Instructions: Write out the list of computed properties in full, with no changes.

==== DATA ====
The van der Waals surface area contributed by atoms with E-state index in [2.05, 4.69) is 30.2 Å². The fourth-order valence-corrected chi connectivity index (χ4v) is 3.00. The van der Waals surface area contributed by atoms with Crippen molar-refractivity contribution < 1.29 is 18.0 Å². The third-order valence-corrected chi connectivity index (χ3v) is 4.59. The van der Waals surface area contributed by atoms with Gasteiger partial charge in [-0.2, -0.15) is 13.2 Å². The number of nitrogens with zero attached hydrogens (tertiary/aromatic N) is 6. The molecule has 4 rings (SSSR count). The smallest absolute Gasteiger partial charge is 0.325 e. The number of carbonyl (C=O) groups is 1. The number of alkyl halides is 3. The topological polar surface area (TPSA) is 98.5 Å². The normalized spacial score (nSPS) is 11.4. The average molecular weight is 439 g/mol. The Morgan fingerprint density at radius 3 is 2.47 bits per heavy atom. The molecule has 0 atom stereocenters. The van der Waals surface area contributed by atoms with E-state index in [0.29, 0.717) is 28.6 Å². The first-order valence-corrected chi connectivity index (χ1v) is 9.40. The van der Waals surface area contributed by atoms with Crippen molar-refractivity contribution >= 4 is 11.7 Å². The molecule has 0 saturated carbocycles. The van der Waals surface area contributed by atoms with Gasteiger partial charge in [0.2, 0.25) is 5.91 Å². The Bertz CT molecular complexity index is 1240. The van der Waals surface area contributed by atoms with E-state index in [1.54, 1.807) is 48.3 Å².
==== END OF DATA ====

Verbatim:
The van der Waals surface area contributed by atoms with E-state index in [2.05, 4.69) is 30.2 Å². The fourth-order valence-corrected chi connectivity index (χ4v) is 3.00. The van der Waals surface area contributed by atoms with Crippen molar-refractivity contribution < 1.29 is 18.0 Å². The third-order valence-corrected chi connectivity index (χ3v) is 4.59. The van der Waals surface area contributed by atoms with Gasteiger partial charge in [-0.2, -0.15) is 13.2 Å². The number of nitrogens with zero attached hydrogens (tertiary/aromatic N) is 6. The molecule has 4 rings (SSSR count). The smallest absolute Gasteiger partial charge is 0.325 e. The number of carbonyl (C=O) groups is 1. The number of alkyl halides is 3. The topological polar surface area (TPSA) is 98.5 Å². The normalized spacial score (nSPS) is 11.4. The average molecular weight is 439 g/mol. The Morgan fingerprint density at radius 3 is 2.47 bits per heavy atom. The molecule has 0 atom stereocenters. The van der Waals surface area contributed by atoms with E-state index in [0.29, 0.717) is 28.6 Å². The first-order valence-corrected chi connectivity index (χ1v) is 9.40. The van der Waals surface area contributed by atoms with Crippen molar-refractivity contribution >= 4 is 11.7 Å². The molecule has 0 saturated carbocycles. The van der Waals surface area contributed by atoms with Gasteiger partial charge in [0.2, 0.25) is 5.91 Å². The Bertz CT molecular complexity index is 1240. The van der Waals surface area contributed by atoms with E-state index in [1.54, 1.807) is 48.3 Å².